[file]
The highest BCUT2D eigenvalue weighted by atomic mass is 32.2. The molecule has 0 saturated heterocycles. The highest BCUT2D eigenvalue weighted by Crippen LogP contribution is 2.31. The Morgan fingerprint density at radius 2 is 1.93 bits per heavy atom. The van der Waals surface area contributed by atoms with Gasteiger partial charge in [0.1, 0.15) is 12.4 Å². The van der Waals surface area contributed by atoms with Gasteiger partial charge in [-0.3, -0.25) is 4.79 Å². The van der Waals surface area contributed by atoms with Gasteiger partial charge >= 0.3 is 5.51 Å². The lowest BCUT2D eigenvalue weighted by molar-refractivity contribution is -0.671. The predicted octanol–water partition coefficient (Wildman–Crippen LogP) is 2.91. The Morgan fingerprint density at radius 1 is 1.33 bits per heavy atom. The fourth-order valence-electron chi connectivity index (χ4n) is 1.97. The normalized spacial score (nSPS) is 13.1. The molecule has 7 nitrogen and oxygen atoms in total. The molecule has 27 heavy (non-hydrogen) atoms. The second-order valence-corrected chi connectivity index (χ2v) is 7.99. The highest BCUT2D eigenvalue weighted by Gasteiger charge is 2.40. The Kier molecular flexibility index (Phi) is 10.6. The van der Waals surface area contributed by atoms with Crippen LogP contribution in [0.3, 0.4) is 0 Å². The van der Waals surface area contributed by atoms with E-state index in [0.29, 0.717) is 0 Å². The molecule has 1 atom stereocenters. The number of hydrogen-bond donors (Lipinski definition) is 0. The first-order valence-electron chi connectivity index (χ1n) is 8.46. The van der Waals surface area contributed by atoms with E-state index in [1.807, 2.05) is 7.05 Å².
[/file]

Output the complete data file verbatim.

The highest BCUT2D eigenvalue weighted by atomic mass is 32.2. The molecule has 0 saturated heterocycles. The highest BCUT2D eigenvalue weighted by Crippen LogP contribution is 2.31. The Morgan fingerprint density at radius 2 is 1.93 bits per heavy atom. The van der Waals surface area contributed by atoms with Gasteiger partial charge in [0.1, 0.15) is 12.4 Å². The van der Waals surface area contributed by atoms with Gasteiger partial charge in [-0.3, -0.25) is 4.79 Å². The van der Waals surface area contributed by atoms with Gasteiger partial charge >= 0.3 is 5.51 Å². The lowest BCUT2D eigenvalue weighted by molar-refractivity contribution is -0.671. The predicted octanol–water partition coefficient (Wildman–Crippen LogP) is 2.91. The Morgan fingerprint density at radius 1 is 1.33 bits per heavy atom. The fourth-order valence-electron chi connectivity index (χ4n) is 1.97. The normalized spacial score (nSPS) is 13.1. The molecule has 7 nitrogen and oxygen atoms in total. The molecule has 27 heavy (non-hydrogen) atoms. The second-order valence-corrected chi connectivity index (χ2v) is 7.99. The highest BCUT2D eigenvalue weighted by Gasteiger charge is 2.40. The Kier molecular flexibility index (Phi) is 10.6. The van der Waals surface area contributed by atoms with Crippen LogP contribution in [0.3, 0.4) is 0 Å². The van der Waals surface area contributed by atoms with E-state index in [0.29, 0.717) is 0 Å². The molecule has 1 atom stereocenters. The number of hydrogen-bond donors (Lipinski definition) is 0. The first-order valence-electron chi connectivity index (χ1n) is 8.46. The van der Waals surface area contributed by atoms with E-state index in [1.807, 2.05) is 7.05 Å².